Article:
domestic abuse support knowsley sefton

Spotting the Signs

Controlling behaviour happens in many ways. Things like someone stopping you from doing the things you like, cutting you off from friends and family. It can be very confusing because it develops slowly and when you think someone loves you it can be hard to understand.

Controlling behaviour is also known as ‘coercive control’ and is domestic abuse. Domestic abuse can be physical or emotional. It can happen to anyone, young or old, in relationships or within families.

Domestic abuse is a crime.

Ten Signs of Controlling Behaviour
  1. Always criticising – Being critical of everything and nothing being right no matter what, ever. You are ‘put down’ all the time. For whatever reason, this is not acceptable.
  2. Picking your clothes – Questioning your wardrobe choices, telling you to cover up or to take that make up off. Some may think it’s a good thing that someone wants to admire you in that outfit, but it’s all about extreme jealousy and ‘owning’ you.
  3. Checking your texts – Reading your texts, checking your calls, wanting to know who you’ve been talking to. Reading your texts, checking your calls. It’s reasonable to want privacy for your own conversations, but you are only allowed to have a relationship with them. You can’t be shared.
  4. Isolated from family and friends – Slowly stopping people from calling or visiting the house, or you’re not allowed to go out. Controlling behaviour can mean you’re completely isolated from friends and family. As a friend or relative, it can be difficult to speak to the person you’re worried about, which means that they have little support for what they’re experiencing or any chance to talk about it.
  5. Choosing your food – It might seem small, but if you never get a say in what you eat – that’s a big deal. Not being allowed to eat what you want. Calling you fat or controlling how much you eat. It’s all about control of the everyday. Their control gives them power.
  6. Controlling money – You may have no access to any money, even your own because they ‘sort the money’. Cash and cards are taken away, or all the money goes into their account. They want you to be completely reliant on them.
  7. Extreme threats – It doesn’t have to be violent, although verbal threats can lead to physical violence. Something as subtle as a look or gesture which threatens you even when you’re with other people. It is all about keeping you in your place.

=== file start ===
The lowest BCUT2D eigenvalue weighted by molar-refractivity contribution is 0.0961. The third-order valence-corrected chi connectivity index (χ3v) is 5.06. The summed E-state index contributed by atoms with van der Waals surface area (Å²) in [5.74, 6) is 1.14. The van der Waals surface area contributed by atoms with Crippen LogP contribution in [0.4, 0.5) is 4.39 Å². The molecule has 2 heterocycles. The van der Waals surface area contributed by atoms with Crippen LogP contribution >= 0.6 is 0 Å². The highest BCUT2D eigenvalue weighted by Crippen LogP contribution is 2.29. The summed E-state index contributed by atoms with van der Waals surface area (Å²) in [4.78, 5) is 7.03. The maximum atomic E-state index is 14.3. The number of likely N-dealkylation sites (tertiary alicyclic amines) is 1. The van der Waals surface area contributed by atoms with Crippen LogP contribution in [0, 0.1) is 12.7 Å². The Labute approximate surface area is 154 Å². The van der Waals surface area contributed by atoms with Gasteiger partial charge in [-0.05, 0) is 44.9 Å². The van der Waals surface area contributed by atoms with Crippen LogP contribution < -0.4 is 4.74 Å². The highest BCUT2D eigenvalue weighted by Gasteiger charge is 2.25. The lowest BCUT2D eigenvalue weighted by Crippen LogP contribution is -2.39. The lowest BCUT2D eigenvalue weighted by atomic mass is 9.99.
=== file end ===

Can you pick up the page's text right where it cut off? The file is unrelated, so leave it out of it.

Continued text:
8. Extreme jealousy – Being jealous of a partner, friend or relative is something most people feel at some point in their lives. But when someone else’s jealousy becomes extreme, you’re always under suspicion.  They accuse you of lying. They never believe you. They control with threats of what will happen if…
  9. Exaggerated love – We usually think domestic abuse is all about negative emotions and actions but it often involves expressions of love too. They ‘can’t live without you’ or may even threaten to harm themselves. They manipulate you to keep you exactly where you are.
  10. Stopping your interests – You may find that something you enjoy doing is disapproved of. So it becomes usual that you can have no more hobbies, nothing that might compete for your attention – to control you.

If you think you are experiencing controlling behaviour, get help. There are lots of ways to do this. Choose what’s right for you and the situation you’re in.

It can be hard to know what to do if you’re worried about someone else.  We’ve produced a guide to some of your options if you want to help.

It’s important to remember that many people do escape controlling relationships and go on to have positive relationships again in the future.

If someone is in danger, act quickly to get help.

Remember, if you or someone you know is in immediate danger or harm, always call 999.

Controlling behaviour is also called ‘coercive control’ and there is a definition in law for this. You can find out more about what the law says about this here.

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